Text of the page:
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Newly discovered fungus fights antibiotic resistant strains

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posted on Oct, 12 2005 @ 08:21 PM
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As some bacteria becomes increasingly resisitant to available antibiotics, the search has been on for a new class of antibiotics to fight them. A newly discovered fungus in the forests of Northern Europe has been shown to be impressively effective against several organisms, particularly against all strains that cause pnuemonia. "Plectasin" could be commercially available by 2012.

Forest Fungus Yields Powerful Antimicrobial
www.forbes.com...

""This particular antimicrobial peptide was extremely active against the organisms that causes pneumonia and the organisms that cause strep throat and certain types of severe skin infections," said Dr. Michael Zasloff, co-author of the study, which appears in the Oct. 13 issue of Nature. Zasloff is professor of surgery at Georgetown University Medical Center in Washington, D.C. "

"The research team used biotechnology to "read" the genetic messages of the Pseudoplectania nigrella species of fungus, which had been picked at random."

This "reading" of fungus' genetic message was a new tool developed to be able to discern if any antimicrobial peptide was present. Hopefully this new technique will speed up the process of searching for additional fungii that might also have peptides present.




posted on Oct, 12 2005 @ 09:31 PM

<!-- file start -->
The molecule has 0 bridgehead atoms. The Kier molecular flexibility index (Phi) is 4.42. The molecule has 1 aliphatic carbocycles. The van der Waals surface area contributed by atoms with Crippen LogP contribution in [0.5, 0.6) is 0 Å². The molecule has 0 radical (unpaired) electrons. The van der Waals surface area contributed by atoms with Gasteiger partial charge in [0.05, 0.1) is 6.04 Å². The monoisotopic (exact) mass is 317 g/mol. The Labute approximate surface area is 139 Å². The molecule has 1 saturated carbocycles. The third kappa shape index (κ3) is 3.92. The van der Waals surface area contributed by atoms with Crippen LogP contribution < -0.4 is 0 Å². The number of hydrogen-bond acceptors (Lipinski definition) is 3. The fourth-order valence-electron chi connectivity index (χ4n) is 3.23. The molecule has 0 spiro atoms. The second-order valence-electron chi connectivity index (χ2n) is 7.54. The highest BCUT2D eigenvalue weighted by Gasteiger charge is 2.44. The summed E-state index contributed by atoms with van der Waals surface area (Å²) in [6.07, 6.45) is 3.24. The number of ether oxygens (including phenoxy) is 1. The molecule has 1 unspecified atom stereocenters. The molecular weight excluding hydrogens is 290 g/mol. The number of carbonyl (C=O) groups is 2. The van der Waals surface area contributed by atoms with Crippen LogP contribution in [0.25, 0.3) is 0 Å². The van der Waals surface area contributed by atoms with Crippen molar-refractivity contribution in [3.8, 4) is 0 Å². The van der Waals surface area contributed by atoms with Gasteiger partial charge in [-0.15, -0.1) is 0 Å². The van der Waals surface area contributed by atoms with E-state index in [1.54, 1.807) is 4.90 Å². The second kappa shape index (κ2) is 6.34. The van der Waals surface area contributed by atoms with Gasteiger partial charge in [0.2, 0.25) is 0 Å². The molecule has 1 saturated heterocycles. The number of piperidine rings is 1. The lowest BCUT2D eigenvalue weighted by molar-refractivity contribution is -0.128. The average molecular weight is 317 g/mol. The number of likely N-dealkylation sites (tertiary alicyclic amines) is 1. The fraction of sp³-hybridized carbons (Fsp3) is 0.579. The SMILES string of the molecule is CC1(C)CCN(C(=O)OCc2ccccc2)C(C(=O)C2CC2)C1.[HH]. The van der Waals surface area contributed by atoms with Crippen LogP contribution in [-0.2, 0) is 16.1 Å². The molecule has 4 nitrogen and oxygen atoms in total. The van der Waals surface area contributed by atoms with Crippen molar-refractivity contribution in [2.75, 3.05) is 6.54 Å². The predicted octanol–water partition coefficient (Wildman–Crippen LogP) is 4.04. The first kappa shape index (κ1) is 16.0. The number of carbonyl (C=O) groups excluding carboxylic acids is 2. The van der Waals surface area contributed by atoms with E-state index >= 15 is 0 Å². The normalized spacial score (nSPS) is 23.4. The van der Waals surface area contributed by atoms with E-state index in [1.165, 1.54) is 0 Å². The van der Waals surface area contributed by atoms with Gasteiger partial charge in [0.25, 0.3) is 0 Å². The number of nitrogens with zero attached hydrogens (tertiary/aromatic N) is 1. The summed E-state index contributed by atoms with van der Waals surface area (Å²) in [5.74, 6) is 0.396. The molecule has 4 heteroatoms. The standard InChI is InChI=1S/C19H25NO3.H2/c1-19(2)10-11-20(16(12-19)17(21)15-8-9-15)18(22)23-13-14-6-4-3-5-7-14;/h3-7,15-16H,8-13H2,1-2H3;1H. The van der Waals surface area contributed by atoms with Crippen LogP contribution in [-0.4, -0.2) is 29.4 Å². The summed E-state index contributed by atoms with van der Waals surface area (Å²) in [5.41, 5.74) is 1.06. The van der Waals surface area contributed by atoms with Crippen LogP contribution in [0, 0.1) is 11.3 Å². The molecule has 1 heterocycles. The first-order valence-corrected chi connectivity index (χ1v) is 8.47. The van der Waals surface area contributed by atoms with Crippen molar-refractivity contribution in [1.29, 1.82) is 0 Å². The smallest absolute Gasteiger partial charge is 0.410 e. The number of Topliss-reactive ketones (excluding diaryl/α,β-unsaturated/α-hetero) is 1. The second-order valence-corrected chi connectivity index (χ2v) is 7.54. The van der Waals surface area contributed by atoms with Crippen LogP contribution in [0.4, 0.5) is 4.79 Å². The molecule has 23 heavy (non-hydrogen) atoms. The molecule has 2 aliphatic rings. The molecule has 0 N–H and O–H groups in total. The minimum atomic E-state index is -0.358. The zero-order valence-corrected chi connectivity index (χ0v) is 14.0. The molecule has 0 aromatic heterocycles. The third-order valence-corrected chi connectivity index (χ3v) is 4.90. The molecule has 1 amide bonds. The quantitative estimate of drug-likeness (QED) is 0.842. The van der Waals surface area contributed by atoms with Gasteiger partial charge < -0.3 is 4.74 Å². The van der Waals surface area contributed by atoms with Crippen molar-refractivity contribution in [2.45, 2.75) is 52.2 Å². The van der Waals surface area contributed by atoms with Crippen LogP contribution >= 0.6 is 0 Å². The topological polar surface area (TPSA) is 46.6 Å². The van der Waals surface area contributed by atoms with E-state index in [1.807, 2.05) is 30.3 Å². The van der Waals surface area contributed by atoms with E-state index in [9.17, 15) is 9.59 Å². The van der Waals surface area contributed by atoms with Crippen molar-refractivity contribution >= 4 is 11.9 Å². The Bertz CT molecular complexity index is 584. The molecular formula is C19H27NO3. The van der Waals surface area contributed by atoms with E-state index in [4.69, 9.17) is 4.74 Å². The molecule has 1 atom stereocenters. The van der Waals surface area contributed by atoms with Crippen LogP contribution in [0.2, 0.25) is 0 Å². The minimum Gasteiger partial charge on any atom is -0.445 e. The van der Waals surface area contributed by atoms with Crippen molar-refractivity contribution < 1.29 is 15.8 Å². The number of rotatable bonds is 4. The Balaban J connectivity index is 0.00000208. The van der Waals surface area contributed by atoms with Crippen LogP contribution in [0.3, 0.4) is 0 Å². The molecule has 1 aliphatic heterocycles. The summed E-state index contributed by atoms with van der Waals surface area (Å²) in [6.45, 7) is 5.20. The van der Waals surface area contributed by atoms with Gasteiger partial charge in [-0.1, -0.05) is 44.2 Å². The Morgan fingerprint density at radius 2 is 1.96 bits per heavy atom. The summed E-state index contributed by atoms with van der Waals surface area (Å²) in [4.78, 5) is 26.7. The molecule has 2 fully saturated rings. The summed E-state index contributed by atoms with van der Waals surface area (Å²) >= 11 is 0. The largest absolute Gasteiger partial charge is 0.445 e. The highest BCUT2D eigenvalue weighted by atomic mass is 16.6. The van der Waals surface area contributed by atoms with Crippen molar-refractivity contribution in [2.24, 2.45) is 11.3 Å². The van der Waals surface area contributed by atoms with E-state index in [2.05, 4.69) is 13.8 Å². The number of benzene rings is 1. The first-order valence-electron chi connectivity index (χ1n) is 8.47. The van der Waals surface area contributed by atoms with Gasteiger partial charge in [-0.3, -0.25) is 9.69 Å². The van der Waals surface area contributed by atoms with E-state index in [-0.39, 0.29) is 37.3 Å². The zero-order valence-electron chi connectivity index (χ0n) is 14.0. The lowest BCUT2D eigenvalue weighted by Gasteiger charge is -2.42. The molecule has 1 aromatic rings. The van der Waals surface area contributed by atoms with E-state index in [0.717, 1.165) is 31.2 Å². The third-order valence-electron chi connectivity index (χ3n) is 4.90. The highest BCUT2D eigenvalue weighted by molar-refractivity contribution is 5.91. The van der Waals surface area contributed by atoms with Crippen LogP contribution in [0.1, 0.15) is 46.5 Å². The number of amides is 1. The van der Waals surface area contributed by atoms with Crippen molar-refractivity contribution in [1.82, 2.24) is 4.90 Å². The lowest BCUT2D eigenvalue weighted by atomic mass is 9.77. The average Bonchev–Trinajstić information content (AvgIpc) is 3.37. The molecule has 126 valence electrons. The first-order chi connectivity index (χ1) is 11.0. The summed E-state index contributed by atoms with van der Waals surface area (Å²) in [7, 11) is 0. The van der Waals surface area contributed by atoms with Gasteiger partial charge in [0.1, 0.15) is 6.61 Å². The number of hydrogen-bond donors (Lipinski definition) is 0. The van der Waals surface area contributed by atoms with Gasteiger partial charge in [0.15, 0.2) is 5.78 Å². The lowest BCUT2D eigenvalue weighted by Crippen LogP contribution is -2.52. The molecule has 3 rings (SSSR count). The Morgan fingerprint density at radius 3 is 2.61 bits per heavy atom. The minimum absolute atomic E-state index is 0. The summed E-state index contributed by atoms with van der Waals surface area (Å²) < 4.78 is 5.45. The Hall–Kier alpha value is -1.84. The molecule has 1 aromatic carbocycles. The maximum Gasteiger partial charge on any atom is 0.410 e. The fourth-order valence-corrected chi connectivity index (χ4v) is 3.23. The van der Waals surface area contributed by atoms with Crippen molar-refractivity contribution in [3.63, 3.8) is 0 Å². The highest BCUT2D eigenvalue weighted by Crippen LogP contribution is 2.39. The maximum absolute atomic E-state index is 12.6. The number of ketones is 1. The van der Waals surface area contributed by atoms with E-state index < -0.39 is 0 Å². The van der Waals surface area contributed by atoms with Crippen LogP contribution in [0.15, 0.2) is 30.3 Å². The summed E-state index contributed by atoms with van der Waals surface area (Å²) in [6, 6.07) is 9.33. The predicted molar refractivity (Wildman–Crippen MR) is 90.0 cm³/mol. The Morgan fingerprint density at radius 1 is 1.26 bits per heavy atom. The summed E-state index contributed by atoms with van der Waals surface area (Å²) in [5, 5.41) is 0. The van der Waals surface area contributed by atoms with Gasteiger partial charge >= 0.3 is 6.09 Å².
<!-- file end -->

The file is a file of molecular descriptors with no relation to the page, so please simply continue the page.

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That god that they're finding stuff, really wouldn't want to be around when people start dropping dead from pneumonia and the like, like before there were antibiotics.

This technique they used is certainly intruiging. I know that pharmacologists use something similar in concept, where they'll look at a disease agent, and figure out, by working backwards from the active sites, what kind of anti-disease agents to manufacture. But this seems really intersting, looking for classes of gene sequences at random, neat.



posted on Oct, 13 2005 @ 12:52 AM
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Great Find!!!!! Gonna have to do some reading on this one. Resistant strains are becoming a problem esp. in SE Asia, frica, and the former Soviet Union



posted on Oct, 14 2005 @ 10:40 PM
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Originally posted by FredT
Great Find!!!!! Gonna have to do some reading on this one. Resistant strains are becoming a problem esp. in SE Asia, frica, and the former Soviet Union

And southern/southeast europe especially. People from down there want antibiotics for just about anything...




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